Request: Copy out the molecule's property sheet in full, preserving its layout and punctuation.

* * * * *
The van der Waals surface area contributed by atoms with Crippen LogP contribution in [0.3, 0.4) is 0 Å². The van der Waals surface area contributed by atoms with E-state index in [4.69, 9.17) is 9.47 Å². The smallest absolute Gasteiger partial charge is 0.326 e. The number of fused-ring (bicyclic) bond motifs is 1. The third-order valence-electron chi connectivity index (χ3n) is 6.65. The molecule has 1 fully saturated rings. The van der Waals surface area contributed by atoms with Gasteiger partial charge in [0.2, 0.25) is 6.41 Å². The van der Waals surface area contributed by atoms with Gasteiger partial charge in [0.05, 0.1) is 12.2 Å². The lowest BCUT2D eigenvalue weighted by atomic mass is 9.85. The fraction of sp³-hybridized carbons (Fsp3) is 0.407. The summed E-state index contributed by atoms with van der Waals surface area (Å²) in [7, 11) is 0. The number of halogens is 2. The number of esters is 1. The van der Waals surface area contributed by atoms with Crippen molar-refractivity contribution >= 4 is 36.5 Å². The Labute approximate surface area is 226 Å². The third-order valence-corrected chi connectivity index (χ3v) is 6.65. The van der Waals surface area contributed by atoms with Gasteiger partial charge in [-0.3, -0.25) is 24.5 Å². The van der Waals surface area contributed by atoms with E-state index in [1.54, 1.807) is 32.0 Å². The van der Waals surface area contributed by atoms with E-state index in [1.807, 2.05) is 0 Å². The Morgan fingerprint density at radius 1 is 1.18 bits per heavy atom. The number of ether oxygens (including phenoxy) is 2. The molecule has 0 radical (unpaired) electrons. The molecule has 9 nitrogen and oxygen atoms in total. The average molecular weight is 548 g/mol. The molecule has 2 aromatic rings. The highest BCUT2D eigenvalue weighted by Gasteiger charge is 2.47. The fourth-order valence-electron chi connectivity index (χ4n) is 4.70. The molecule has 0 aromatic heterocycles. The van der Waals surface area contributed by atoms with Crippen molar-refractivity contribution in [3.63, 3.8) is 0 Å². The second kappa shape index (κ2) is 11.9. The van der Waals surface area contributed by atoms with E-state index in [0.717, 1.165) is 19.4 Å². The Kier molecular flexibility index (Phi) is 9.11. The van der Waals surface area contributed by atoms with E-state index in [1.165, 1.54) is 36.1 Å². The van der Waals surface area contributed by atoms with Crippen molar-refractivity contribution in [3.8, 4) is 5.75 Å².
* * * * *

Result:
The van der Waals surface area contributed by atoms with Crippen LogP contribution in [0.3, 0.4) is 0 Å². The van der Waals surface area contributed by atoms with E-state index in [4.69, 9.17) is 9.47 Å². The smallest absolute Gasteiger partial charge is 0.326 e. The number of fused-ring (bicyclic) bond motifs is 1. The third-order valence-electron chi connectivity index (χ3n) is 6.65. The molecule has 1 fully saturated rings. The van der Waals surface area contributed by atoms with Gasteiger partial charge in [0.2, 0.25) is 6.41 Å². The van der Waals surface area contributed by atoms with Gasteiger partial charge in [0.05, 0.1) is 12.2 Å². The lowest BCUT2D eigenvalue weighted by atomic mass is 9.85. The fraction of sp³-hybridized carbons (Fsp3) is 0.407. The summed E-state index contributed by atoms with van der Waals surface area (Å²) in [7, 11) is 0. The number of halogens is 2. The number of esters is 1. The van der Waals surface area contributed by atoms with Crippen molar-refractivity contribution >= 4 is 36.5 Å². The Labute approximate surface area is 226 Å². The third-order valence-corrected chi connectivity index (χ3v) is 6.65. The van der Waals surface area contributed by atoms with Gasteiger partial charge in [-0.3, -0.25) is 24.5 Å². The van der Waals surface area contributed by atoms with E-state index in [1.54, 1.807) is 32.0 Å². The van der Waals surface area contributed by atoms with E-state index in [1.807, 2.05) is 0 Å². The Morgan fingerprint density at radius 1 is 1.18 bits per heavy atom. The number of ether oxygens (including phenoxy) is 2. The molecule has 0 radical (unpaired) electrons. The molecule has 9 nitrogen and oxygen atoms in total. The average molecular weight is 548 g/mol. The molecule has 2 aromatic rings. The highest BCUT2D eigenvalue weighted by Gasteiger charge is 2.47. The fourth-order valence-electron chi connectivity index (χ4n) is 4.70. The molecule has 0 aromatic heterocycles. The van der Waals surface area contributed by atoms with Crippen molar-refractivity contribution in [3.63, 3.8) is 0 Å². The second kappa shape index (κ2) is 11.9. The van der Waals surface area contributed by atoms with E-state index in [0.717, 1.165) is 19.4 Å². The Kier molecular flexibility index (Phi) is 9.11. The van der Waals surface area contributed by atoms with E-state index in [1.165, 1.54) is 36.1 Å². The van der Waals surface area contributed by atoms with Crippen molar-refractivity contribution in [3.8, 4) is 5.75 Å².